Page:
Krashen’s comprehensible input theory has always appealed to me. It seems to make sense. Lots of exposure to language that is understandable and a little language that is new. The new information can be understood in context without the overt teaching of grammar or vocabulary. It encourages the learner to join all the dots and to develop confidence in doing that.
I’ve never explicitly taught a graded reading class, but I have recommended them to my students, particularly those who have done little or no reading primarily because they say it’s boring. In my view, it’s not that they found the process of reading boring, it’s that they simply chose the wrong books.
If you walk into a library, not every book there will be of interest to you. You need to take your time to find books that you are interested in. This is clearly also true for a language learner, but with the added requirement that the level of the language in the book must within range of comprehensibility. If the book is too easy, no language development happens, and if it’s too difficult, motivation will suffer. Graded readers are the solution.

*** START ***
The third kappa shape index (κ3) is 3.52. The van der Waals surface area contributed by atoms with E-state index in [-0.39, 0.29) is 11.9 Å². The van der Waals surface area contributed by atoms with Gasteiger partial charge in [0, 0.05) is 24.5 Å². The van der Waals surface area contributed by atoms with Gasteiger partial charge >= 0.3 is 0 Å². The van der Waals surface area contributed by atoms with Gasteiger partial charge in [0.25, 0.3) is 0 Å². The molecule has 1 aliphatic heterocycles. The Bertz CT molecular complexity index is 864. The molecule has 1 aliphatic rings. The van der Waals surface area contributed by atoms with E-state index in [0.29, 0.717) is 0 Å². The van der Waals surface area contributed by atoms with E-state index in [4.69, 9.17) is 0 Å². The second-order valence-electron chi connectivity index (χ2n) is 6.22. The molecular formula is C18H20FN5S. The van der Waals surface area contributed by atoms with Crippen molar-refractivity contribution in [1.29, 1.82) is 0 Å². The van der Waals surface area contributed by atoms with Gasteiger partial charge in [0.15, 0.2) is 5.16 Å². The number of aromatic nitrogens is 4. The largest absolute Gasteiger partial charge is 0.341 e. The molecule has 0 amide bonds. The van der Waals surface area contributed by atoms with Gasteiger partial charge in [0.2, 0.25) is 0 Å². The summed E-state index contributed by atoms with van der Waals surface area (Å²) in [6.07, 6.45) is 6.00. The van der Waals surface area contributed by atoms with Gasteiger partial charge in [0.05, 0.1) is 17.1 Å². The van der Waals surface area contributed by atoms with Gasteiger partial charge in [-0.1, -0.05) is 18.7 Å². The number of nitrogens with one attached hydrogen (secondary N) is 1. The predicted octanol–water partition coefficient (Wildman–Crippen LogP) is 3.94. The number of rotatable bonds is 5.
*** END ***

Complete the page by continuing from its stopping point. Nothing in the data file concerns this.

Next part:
With a graded reader, learners can read relatively effortlessly, with just the occasional bump along the way. This is vital in order to build confidence and also to cement in their memory those high frequency words, collocations, and grammatical structures.
Vocabulary is a key issue for my students. They have large gaps in their vocabulary – there are quite basic words that they are not familiar with, but they occasionally pull out some very high level vocab at times. This clearly doesn’t lead to effective or natural communication. The fundamental reason for this mishmash of vocab is how the students learn vocabulary.
Most of their vocabulary us learned for tests, especially entrance tests for high school and university. This is usually done using word lists and vocabulary books. Needless to say, these approaches don’t lead to a deep understanding of the words being ‘learned’. More on this in my next blog post.